Sen. Jeff Sessions wrote a recent op-ed for theWashington Post headlined “America needs to curb immigration flows.” He was not talking about illegalimmigration. He was talking about legal immigration.
As chairman of the Senate Judiciary Committee’s Immigration subcommittee, our senator’s view is significant. If there are good reasons to curb the flow of immigration to America, though, Sen. Sessions does not provide us with any. As a matter of fact, his main argument against immigration is historically flawed and a non sequitur.
I have voted for Sen. Sessions multiple times and am a supporter of his. But I believe that he is wrong to blame legal immigrants for economic stagnation.
Sen. Sessions tells us that legal immigrants are hurting the American economy, are taking jobs from American workers, and are depressing wages. However, he makes his case using false comparisons.
He says that the restrictions placed on immigration from 1930 till the mid-1960s helped usher in a boom for the American middle class where “real median compensation for U.S. workers surged, increasing more than 90 percent from 1948 to 1973, according to the Economic Policy Institute.” He then goes on to say that after the number of legal immigrants began to rise, wages for the American middle class began to stagnate.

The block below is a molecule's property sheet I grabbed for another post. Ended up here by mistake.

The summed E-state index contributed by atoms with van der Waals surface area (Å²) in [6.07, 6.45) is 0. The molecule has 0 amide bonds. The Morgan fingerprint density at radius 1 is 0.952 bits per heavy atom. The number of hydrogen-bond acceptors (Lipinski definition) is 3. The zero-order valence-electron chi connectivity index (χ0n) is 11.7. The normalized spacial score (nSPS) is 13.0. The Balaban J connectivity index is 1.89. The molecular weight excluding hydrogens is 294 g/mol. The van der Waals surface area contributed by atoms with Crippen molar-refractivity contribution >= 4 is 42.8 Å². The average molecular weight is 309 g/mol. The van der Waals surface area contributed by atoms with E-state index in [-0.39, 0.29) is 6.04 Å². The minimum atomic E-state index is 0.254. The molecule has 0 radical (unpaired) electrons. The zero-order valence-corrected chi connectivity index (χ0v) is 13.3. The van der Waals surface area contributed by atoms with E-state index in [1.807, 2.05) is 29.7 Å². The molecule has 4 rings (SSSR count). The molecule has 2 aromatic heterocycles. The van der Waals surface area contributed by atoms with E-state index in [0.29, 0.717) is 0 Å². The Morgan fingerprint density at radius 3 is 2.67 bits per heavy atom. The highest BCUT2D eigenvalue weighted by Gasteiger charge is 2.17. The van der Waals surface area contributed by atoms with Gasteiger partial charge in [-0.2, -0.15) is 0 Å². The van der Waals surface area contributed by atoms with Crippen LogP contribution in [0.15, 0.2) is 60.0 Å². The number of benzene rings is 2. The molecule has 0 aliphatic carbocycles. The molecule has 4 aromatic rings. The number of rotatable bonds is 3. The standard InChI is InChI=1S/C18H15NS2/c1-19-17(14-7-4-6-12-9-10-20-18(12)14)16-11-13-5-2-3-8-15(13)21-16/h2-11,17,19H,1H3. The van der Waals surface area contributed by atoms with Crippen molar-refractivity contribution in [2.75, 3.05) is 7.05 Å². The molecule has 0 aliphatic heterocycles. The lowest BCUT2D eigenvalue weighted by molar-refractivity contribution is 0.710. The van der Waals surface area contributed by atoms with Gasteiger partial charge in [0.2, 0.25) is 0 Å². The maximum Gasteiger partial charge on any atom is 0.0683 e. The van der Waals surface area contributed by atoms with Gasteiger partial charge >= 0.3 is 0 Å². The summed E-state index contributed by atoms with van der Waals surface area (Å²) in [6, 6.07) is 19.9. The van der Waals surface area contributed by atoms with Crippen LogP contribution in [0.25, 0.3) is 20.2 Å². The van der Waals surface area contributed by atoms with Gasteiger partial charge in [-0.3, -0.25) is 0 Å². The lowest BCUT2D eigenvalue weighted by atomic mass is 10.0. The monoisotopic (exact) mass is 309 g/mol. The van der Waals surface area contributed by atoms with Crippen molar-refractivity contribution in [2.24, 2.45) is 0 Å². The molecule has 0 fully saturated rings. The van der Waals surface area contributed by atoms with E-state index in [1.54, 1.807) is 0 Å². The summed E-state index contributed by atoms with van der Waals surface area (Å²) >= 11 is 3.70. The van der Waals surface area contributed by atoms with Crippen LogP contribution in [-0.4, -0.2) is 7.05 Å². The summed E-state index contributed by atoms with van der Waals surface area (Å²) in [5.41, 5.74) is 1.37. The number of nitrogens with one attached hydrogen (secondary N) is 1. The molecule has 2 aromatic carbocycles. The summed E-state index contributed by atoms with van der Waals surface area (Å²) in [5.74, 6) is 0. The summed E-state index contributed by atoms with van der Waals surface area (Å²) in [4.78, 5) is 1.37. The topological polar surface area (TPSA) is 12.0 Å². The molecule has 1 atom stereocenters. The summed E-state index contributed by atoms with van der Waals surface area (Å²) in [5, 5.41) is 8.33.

His premise is that the more foreign-born workers we have in America, the more stagnant our economy will be, which will hurt the prospects of American-born workers.
However, something else significant happened in America from 1948 to 1973 that caused the American economy to explode and it had nothing to do with immigration controls. America had just won World War II, and for several decades we were the dominant economic power in the world without compare.
Also, we were experiencing the Baby Boom and cities were being expanded, the Interstate Highway system was linking America, and technological advances were accelerating at an astounding rate. We were experiencing a post-war boom that benefited the entire nation.
Tying our economic expansion during this period to an absence of immigrants is poor history and it is a poor way to make a case. By the early 1970s, the labor market was flooded with a massive generation of Baby Boomers going to work in addition to women entering the workforce en masse. There are just too many other factors going on to draw the conclusions that Sen. Sessions does.